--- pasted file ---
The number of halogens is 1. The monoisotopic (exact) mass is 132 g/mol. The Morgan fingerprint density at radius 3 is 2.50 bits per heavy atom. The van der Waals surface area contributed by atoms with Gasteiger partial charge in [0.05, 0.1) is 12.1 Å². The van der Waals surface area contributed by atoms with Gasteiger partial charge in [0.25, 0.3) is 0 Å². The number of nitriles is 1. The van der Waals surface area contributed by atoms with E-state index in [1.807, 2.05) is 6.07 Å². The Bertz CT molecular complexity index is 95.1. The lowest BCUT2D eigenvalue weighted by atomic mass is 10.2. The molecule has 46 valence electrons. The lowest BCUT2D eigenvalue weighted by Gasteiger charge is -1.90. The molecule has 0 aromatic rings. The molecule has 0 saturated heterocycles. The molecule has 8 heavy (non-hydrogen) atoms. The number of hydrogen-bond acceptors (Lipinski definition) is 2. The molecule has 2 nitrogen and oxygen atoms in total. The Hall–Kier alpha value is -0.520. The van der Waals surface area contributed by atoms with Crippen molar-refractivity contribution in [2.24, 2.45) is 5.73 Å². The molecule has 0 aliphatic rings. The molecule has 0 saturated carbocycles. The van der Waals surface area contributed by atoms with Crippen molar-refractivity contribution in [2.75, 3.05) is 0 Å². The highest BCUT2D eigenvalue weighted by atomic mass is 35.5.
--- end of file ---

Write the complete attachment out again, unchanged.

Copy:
The number of halogens is 1. The monoisotopic (exact) mass is 132 g/mol. The Morgan fingerprint density at radius 3 is 2.50 bits per heavy atom. The van der Waals surface area contributed by atoms with Gasteiger partial charge in [0.05, 0.1) is 12.1 Å². The van der Waals surface area contributed by atoms with Gasteiger partial charge in [0.25, 0.3) is 0 Å². The number of nitriles is 1. The van der Waals surface area contributed by atoms with E-state index in [1.807, 2.05) is 6.07 Å². The Bertz CT molecular complexity index is 95.1. The lowest BCUT2D eigenvalue weighted by atomic mass is 10.2. The molecule has 46 valence electrons. The lowest BCUT2D eigenvalue weighted by Gasteiger charge is -1.90. The molecule has 0 aromatic rings. The molecule has 0 saturated heterocycles. The molecule has 8 heavy (non-hydrogen) atoms. The number of hydrogen-bond acceptors (Lipinski definition) is 2. The molecule has 2 nitrogen and oxygen atoms in total. The Hall–Kier alpha value is -0.520. The van der Waals surface area contributed by atoms with Crippen molar-refractivity contribution in [2.24, 2.45) is 5.73 Å². The molecule has 0 aliphatic rings. The molecule has 0 saturated carbocycles. The van der Waals surface area contributed by atoms with Crippen molar-refractivity contribution in [2.75, 3.05) is 0 Å². The highest BCUT2D eigenvalue weighted by atomic mass is 35.5.